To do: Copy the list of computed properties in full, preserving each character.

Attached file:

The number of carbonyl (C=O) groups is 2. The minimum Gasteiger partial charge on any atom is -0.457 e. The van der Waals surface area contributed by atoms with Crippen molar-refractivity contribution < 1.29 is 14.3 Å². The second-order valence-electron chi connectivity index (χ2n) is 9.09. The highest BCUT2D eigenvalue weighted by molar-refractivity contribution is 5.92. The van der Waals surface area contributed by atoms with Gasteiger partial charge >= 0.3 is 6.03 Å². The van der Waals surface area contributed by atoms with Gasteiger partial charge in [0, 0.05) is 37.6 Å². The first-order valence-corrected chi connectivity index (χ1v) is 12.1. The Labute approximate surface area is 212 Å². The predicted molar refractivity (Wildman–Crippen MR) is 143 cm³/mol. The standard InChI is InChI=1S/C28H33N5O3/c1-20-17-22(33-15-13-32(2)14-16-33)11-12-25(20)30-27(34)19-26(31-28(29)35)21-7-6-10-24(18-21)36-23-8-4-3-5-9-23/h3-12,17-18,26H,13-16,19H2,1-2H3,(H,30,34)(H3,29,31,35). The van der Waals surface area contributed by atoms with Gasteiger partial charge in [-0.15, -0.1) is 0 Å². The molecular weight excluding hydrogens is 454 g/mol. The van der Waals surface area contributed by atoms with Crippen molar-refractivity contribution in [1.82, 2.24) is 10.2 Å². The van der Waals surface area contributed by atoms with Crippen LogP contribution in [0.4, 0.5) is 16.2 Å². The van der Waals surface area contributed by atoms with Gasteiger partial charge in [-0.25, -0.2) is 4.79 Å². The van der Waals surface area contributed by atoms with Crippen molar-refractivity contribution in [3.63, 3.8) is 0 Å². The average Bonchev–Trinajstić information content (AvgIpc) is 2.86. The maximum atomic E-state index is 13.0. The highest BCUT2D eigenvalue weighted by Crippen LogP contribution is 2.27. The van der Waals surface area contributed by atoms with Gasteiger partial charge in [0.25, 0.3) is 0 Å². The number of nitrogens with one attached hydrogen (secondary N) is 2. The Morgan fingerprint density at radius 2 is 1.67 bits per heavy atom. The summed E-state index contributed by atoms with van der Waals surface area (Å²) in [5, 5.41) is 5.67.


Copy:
The number of carbonyl (C=O) groups is 2. The minimum Gasteiger partial charge on any atom is -0.457 e. The van der Waals surface area contributed by atoms with Crippen molar-refractivity contribution < 1.29 is 14.3 Å². The second-order valence-electron chi connectivity index (χ2n) is 9.09. The highest BCUT2D eigenvalue weighted by molar-refractivity contribution is 5.92. The van der Waals surface area contributed by atoms with Gasteiger partial charge >= 0.3 is 6.03 Å². The van der Waals surface area contributed by atoms with Gasteiger partial charge in [0, 0.05) is 37.6 Å². The first-order valence-corrected chi connectivity index (χ1v) is 12.1. The Labute approximate surface area is 212 Å². The predicted molar refractivity (Wildman–Crippen MR) is 143 cm³/mol. The standard InChI is InChI=1S/C28H33N5O3/c1-20-17-22(33-15-13-32(2)14-16-33)11-12-25(20)30-27(34)19-26(31-28(29)35)21-7-6-10-24(18-21)36-23-8-4-3-5-9-23/h3-12,17-18,26H,13-16,19H2,1-2H3,(H,30,34)(H3,29,31,35). The van der Waals surface area contributed by atoms with Gasteiger partial charge in [-0.15, -0.1) is 0 Å². The molecular weight excluding hydrogens is 454 g/mol. The van der Waals surface area contributed by atoms with Crippen molar-refractivity contribution in [1.82, 2.24) is 10.2 Å². The van der Waals surface area contributed by atoms with Crippen LogP contribution in [0.4, 0.5) is 16.2 Å². The van der Waals surface area contributed by atoms with Gasteiger partial charge in [-0.25, -0.2) is 4.79 Å². The van der Waals surface area contributed by atoms with Crippen molar-refractivity contribution in [3.63, 3.8) is 0 Å². The average Bonchev–Trinajstić information content (AvgIpc) is 2.86. The maximum atomic E-state index is 13.0. The highest BCUT2D eigenvalue weighted by Crippen LogP contribution is 2.27. The van der Waals surface area contributed by atoms with Gasteiger partial charge in [0.25, 0.3) is 0 Å². The number of nitrogens with one attached hydrogen (secondary N) is 2. The Morgan fingerprint density at radius 2 is 1.67 bits per heavy atom. The summed E-state index contributed by atoms with van der Waals surface area (Å²) in [5, 5.41) is 5.67.